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Health Information For Parents
Growth plates are the areas of new bone growth in children and teens. They’re made up of
, a rubbery, flexible material (the nose, for instance, is made of cartilage).
Most growth plates are near the ends of long bones. Long bones are bones that are longer than they are wide. They include:
Growth plates are one way bones grow. There are usually two growth plates in each long bone. They add length and width to the bone.
As kids grow, the growth plates harden into solid bone. A growth plate that has completely hardened into solid bone is a closed growth plate. After a growth plate closes, the bones are no longer growing.
Growth plates usually close near the end of puberty. For girls, this usually is when they’re 13–15; for boys, it’s when they’re 15–17.
The growth plate is weaker than solid bone. This makes it more likely to get injured.
These problems can happen with growth plates:
Growth plate fractures are when there is a break in the growth plate. This happens most often in the bones of the fingers, forearm, and lower leg. Most growth plate fractures heal and do not affect future bone growth.
Sometimes, changes in the growth plate from the fracture can cause problems later. For example, the bone could end up a little crooked or a bit longer or shorter than expected.
Overuse injuries (also called repetitive stress injuries) can affect the growth plate in kids and teens. Overuse injuries happens from repeating the same movement over and over. They usually happen to people who play sports.
Overuse injuries that involve the growth plate include:
Injuries to growth plates, which produce new bone tissue and determine the final length and shape of bones in adulthood, must be treated so that bones heal properly.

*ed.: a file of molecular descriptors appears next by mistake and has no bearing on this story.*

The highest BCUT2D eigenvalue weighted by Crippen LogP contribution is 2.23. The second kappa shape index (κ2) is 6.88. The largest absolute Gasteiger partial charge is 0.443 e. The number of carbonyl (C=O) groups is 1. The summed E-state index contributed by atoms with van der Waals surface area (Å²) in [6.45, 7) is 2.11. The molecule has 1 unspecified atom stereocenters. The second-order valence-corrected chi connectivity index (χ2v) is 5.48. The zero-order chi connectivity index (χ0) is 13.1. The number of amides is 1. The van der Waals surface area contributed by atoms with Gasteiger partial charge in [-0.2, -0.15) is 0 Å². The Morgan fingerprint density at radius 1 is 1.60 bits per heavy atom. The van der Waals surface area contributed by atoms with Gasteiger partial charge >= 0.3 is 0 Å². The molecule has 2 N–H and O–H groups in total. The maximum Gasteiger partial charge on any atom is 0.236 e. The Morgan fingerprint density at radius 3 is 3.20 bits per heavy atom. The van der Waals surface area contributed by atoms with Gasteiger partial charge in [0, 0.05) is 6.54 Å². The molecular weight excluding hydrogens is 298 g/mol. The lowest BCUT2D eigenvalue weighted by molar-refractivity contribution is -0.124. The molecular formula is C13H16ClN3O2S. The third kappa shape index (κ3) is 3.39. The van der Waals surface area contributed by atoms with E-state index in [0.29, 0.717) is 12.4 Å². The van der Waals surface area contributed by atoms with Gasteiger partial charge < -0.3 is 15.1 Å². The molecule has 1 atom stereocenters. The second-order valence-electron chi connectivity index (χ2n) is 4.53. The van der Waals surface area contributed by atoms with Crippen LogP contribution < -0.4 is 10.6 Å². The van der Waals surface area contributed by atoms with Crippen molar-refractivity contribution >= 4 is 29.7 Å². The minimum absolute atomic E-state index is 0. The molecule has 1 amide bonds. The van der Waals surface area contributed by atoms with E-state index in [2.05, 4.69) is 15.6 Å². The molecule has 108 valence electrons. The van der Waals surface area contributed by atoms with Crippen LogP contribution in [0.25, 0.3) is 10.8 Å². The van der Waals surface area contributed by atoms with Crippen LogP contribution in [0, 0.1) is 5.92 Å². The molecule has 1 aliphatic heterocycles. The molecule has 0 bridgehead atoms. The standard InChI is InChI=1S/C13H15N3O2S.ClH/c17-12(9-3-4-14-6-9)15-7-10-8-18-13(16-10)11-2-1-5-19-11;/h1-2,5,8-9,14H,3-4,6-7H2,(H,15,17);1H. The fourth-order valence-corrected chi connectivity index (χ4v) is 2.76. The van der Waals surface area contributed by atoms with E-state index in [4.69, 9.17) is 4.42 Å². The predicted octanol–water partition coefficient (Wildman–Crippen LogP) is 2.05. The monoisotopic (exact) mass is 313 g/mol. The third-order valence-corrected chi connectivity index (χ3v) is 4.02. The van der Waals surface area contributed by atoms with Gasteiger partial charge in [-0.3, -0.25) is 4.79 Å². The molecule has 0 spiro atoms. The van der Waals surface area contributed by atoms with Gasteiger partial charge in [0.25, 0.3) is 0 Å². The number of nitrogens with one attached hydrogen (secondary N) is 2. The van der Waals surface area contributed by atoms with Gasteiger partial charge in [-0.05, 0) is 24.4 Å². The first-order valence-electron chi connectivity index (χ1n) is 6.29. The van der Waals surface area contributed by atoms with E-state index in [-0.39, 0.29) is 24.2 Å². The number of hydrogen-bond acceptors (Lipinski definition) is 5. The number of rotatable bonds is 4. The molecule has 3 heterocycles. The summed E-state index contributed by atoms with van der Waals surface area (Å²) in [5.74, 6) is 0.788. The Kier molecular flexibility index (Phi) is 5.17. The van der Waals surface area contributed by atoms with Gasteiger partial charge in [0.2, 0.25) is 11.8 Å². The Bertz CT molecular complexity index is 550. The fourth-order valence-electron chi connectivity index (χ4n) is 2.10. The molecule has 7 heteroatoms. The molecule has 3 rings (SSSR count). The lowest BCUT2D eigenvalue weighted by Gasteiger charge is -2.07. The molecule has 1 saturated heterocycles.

Without bones, muscles, and joints, we couldn’t stand, walk, run, or even sit. The musculoskeletal system supports our bodies, protects our organs from injury, and enables movement.
Our bones, muscles, and joints form our musculoskeletal system and enable us to do everyday physical activities.
Blount disease is a growth disorder that affects the bones of the lower leg. It causes bowing of the leg below the knee, which gets worse if it’s not treated.
Blount disease is a growth disorder that causes the bones of the lower leg to bow outward. This gets worse if it’s not treated, so early diagnosis is very important.
What happens when you break a bone?
Bones are tough stuff – but even tough stuff can break. Find out what happens when a bone fractures.
Many kids will have a broken bone at some point. Here’s what to expect.
Leg length discrepancy is when someoneâs legs are different lengths. For a big difference or one that’s likely to get worse, treatment is recommended.
Osgood-Schlatter disease (OSD) is an overuse injury that can cause knee pain in teens, especially during growth spurts. Learn more.
Osgood-Schlatter disease (OSD) is one of the most common causes of knee pain in adolescents. It’s really not a disease, but an overuse injury.
Overuse (or repetitive stress) injuries happen when too much stress is placed on a part of the body, causing problems like swelling, pain, muscle strain, and tissue damage.
Repetitive stress injuries (RSIs) happen when movements are repeated over and over, damaging a bone, tendon, or joint.
This growth-related injury is more common in teens who play sports that require a lot of running or jumping. Find out why it happens – and what you can do to avoid and treat it.
Slipped capital femoral epiphysis (SCFE) is a shift at the upper part of the thighbone, or femur, that results in a weakened hip joint. Fortunately, when caught early, most cases of SCFE can be treated successfully.
A good, stable connection at your hip joint is what lets you walk, run, make that jump shot, and shake it on the dance floor. But in some teens â particularly those who are obese â the hip joint is weakened by slipped capital femoral epiphysis (SCFE).
Sever’s disease, a common heel injury, is due to inflammation (swelling) of the growth plate in the heel. While painful, it’s only temporary and has no long-term effects.
Sever’s disease, a common heel injury in kids, is due to inflammation (swelling) of the growth plate in the heel. While painful, it’s only temporary and has no long-term effects.
We build almost all our bone density when we’re kids and teens. Kids with strong bones have a better chance of avoiding bone weakness later in life. Here’s how parents can help.
Broken bones have an amazing ability to heal, especially in kids. Full healing can take time, but new bone usually forms a few weeks after an injury.
Note: All information is for educational purposes only. For specific medical advice, diagnoses, and treatment, consult your doctor.
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